Header

UZH-Logo

Maintenance Infos

Establishing operant conflict tests for the translational study of anxiety in mice


Oberrauch, Sara; Sigrist, Hannes; Sautter, Eva; Gerster, Samuel; Bach, Dominik R; Pryce, Christopher R (2019). Establishing operant conflict tests for the translational study of anxiety in mice. Psychopharmacology, 236(8):2527-2541.

Abstract

RATIONALE In conflict-based anxiety tests, rodents decide between actions with simultaneous rewarding and aversive outcomes. In humans, computerised operant conflict tests have identified response choice, latency, and vigour as distinct behavioural components. Animal operant conflict tests for measurement of these components would facilitate translational study.
OBJECTIVES In C57BL/6 mice, two operant conflict tests for measurement of response choice, latency, and vigour were established, and effects of chlordiazepoxide (CDZ) thereon investigated.
METHODS Mice were moderately diet-restricted to increase sucrose reward salience. A 1-lever test required responding under medium-effort reward/threat conditions of variable ratio 2-10 resulting in sucrose at p = 0.7 and footshock at p = 0.3. A 2-lever test mandated a choice between low-effort reward/threat with a fixed-ratio (FR) 2 lever yielding sucrose at p = 0.7 and footshock at p = 0.3 versus high-effort reward/no threat with a FR 20 lever yielding sucrose at p = 1.
RESULTS In the 1-lever test, CDZ (7.5 or 15 mg/kg i.p.) reduced post-trial pause (response latency) following either sucrose or footshock and reduced inter-response interval (increased response vigour) after footshock. In the 2-lever test, mice favoured the FR2 lever and particularly at post-reward trials. CDZ increased choice of FR2 and FR20 responding after footshock, reduced response latency overall, and increased response vigour at the FR2 lever and after footshock specifically.
CONCLUSIONS Mouse operant conflict tests, especially 2-lever choice, allow for the translational study of distinct anxiety components. CDZ influences each component by ameliorating the impact of both previous punishment and potential future punishment.

Abstract

RATIONALE In conflict-based anxiety tests, rodents decide between actions with simultaneous rewarding and aversive outcomes. In humans, computerised operant conflict tests have identified response choice, latency, and vigour as distinct behavioural components. Animal operant conflict tests for measurement of these components would facilitate translational study.
OBJECTIVES In C57BL/6 mice, two operant conflict tests for measurement of response choice, latency, and vigour were established, and effects of chlordiazepoxide (CDZ) thereon investigated.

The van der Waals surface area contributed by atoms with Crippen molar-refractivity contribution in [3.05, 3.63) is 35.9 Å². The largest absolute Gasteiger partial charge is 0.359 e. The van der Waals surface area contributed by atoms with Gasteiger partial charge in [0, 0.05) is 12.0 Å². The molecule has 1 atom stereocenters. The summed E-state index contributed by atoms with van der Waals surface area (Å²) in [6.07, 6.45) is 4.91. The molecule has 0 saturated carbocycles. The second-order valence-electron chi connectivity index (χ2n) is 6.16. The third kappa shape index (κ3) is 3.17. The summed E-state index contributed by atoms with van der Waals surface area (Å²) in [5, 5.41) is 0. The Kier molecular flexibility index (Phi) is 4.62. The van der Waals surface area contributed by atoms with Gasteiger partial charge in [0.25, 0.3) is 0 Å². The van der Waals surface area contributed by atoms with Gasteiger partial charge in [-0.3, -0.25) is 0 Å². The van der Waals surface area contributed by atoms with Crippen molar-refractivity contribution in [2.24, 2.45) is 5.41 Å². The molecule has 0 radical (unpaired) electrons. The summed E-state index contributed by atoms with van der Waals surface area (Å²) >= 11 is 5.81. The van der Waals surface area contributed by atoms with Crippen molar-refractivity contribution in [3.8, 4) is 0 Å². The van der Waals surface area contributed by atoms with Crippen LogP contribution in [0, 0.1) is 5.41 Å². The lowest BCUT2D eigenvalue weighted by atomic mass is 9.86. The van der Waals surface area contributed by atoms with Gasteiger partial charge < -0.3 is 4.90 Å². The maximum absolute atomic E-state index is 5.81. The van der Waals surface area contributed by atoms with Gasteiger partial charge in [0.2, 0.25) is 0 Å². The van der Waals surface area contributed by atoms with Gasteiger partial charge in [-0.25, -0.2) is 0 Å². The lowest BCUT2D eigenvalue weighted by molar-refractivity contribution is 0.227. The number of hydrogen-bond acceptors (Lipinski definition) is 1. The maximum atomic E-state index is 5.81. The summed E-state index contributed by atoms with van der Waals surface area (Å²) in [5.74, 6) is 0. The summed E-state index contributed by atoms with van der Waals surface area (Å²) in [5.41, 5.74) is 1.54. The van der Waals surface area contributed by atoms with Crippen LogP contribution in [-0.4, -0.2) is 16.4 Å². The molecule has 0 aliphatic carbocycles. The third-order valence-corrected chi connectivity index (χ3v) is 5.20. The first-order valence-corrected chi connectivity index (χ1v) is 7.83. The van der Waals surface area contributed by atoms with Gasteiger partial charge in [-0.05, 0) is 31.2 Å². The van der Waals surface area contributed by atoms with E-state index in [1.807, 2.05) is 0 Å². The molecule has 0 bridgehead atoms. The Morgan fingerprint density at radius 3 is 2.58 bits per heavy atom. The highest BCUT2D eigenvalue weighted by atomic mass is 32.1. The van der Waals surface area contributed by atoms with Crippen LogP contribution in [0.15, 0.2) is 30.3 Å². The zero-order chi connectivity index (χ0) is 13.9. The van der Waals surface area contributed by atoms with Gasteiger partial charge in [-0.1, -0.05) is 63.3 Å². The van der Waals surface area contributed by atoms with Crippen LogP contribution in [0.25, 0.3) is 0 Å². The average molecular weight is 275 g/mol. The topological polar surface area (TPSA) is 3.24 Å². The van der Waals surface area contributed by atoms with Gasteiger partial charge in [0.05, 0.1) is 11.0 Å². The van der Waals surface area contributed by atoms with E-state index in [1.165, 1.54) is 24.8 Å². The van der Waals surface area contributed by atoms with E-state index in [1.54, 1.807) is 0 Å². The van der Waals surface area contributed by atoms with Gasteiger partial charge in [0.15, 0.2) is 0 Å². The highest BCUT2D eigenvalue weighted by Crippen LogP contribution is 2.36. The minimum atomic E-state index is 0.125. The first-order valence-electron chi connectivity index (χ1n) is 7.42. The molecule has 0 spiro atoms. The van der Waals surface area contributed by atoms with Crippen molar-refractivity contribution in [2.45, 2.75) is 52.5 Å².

METHODS Mice were moderately diet-restricted to increase sucrose reward salience. A 1-lever test required responding under medium-effort reward/threat conditions of variable ratio 2-10 resulting in sucrose at p = 0.7 and footshock at p = 0.3. A 2-lever test mandated a choice between low-effort reward/threat with a fixed-ratio (FR) 2 lever yielding sucrose at p = 0.7 and footshock at p = 0.3 versus high-effort reward/no threat with a FR 20 lever yielding sucrose at p = 1.
RESULTS In the 1-lever test, CDZ (7.5 or 15 mg/kg i.p.) reduced post-trial pause (response latency) following either sucrose or footshock and reduced inter-response interval (increased response vigour) after footshock. In the 2-lever test, mice favoured the FR2 lever and particularly at post-reward trials. CDZ increased choice of FR2 and FR20 responding after footshock, reduced response latency overall, and increased response vigour at the FR2 lever and after footshock specifically.
CONCLUSIONS Mouse operant conflict tests, especially 2-lever choice, allow for the translational study of distinct anxiety components. CDZ influences each component by ameliorating the impact of both previous punishment and potential future punishment.

Statistics

Citations

Dimensions.ai Metrics

Altmetrics

Downloads

2 downloads since deposited on 17 Oct 2019
2 downloads since 12 months
Detailed statistics

Additional indexing

Item Type:Journal Article, refereed, original work
Communities & Collections:04 Faculty of Medicine > Psychiatric University Hospital Zurich > Clinic for Psychiatry, Psychotherapy, and Psychosomatics
Dewey Decimal Classification:610 Medicine & health
Language:English
Date:August 2019
Deposited On:17 Oct 2019 07:49
Last Modified:18 Feb 2020 11:38
Publisher:Springer
ISSN:0033-3158
Additional Information:This is a post-peer-review, pre-copyedit version of an article published in Psychopharmacology. The final authenticated version is available online at: https://doi.org/10.1007/s00213-019-05315-y
OA Status:Closed
Publisher DOI:https://doi.org/10.1007/s00213-019-05315-y
PubMed ID:31286156

Download

Closed Access: Download allowed only for UZH members

Content: Accepted Version
Language: English
Filetype: PDF - Registered users only until 1 August 2020
Size: 711kB
View at publisher
Embargo till: 2020-08-01